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Wednesday, March 30 • 11:30am - 12:00pm
Paper Presentation 1/8: 194 Collaborative Writing Using Google Docs In A Chinese Second Language Classroom LIMITED

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Students in a natural second language class typically come from different backgrounds and their language proficiency is often highly heterogeneous. While advancements in technology with networked computers have expanded opportunities for written interaction and collaborative group work, it is observed that a teacher-fronted and product-oriented approach is still more commonly adopted. Planning and implementing group work has its different set of challenges in a computer-mediated learning environment and with most students eventually facing individual timed writing assessments during examinations, the use of collaborative writing is relatively low in comparison for Chinese second language classrooms.

Computer-mediated collaborative writing that leverages on the use of technology tools such as Google Docs provides opportunities for second language students to reap benefits in language acquisition and use. From a pedagogical perspective, proficiency is of particular interest amongst learner characteristics for teachers deciding how to best pair/ group students according to similar or different language proficiency. Factors such as patterns of interaction, tasks assigned and learners’ perception of the pair or small group learning experience also influence the effectiveness of deploying this learning mode in second language classrooms. 

This presentation allows participants to gain an understanding of how students with different proficiency interact and collaborate with their peers in Chinese second language writing using Google Docs.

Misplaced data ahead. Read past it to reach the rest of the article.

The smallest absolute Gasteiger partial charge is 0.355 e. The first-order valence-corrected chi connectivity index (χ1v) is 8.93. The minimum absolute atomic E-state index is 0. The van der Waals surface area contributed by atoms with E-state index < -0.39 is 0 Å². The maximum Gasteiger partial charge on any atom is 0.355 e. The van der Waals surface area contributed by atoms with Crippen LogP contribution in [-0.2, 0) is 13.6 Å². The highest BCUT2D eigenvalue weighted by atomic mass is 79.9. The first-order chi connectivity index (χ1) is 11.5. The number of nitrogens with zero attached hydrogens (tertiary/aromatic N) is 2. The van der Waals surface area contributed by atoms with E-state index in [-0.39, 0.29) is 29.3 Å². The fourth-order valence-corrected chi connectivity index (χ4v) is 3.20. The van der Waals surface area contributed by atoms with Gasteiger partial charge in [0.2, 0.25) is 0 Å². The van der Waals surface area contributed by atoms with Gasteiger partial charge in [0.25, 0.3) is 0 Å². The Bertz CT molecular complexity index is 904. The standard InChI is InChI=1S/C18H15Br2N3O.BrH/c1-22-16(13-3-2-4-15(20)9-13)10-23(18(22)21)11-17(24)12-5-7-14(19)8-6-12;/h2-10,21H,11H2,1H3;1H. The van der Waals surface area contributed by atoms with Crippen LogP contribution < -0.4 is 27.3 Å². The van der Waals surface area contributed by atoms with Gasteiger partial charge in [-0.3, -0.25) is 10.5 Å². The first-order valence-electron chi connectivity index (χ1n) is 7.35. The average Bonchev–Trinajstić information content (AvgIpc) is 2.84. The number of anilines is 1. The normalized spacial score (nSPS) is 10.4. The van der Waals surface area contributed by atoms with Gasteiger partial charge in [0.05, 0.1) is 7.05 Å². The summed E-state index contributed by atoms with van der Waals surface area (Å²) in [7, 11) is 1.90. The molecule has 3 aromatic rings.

Google Docs support synchronous online editing and encourage participation, engagement and collaboration for knowledge building by multiple users especially in pairs and small groups. The Google Docs automatic revision history function makes students’ learning visible. The use of a coding scheme allows further analysis of students' writing process in revision behaviours in the co-constructed texts using Chinese Hanyu Pinyin input system (i.e. a system of romanisation for phonemic notation and transcription to Roman script). 

Participant attrition contributed to the small sample size. A single collaborative writing task was examined in view of the short time frame. Future research may wish to investigate the effects of collaborative writing on individual writing.  

Understanding students’ experiences of collaborative writing is helpful as well in identifying possible challenges students may face in the process of collaboration so as to shed light on issues from the students’ perspectives and to better support pedagogical design.

The data suggested that pairing learners in high-intermediate and intermediate-low proficiency compositions might be useful in addressing some of the issues and challenges surfaced by the students in heterogeneous grouping during collaborative writing. 

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Wednesday March 30, 2016 11:30am - 12:00pm GMT+08
MR 335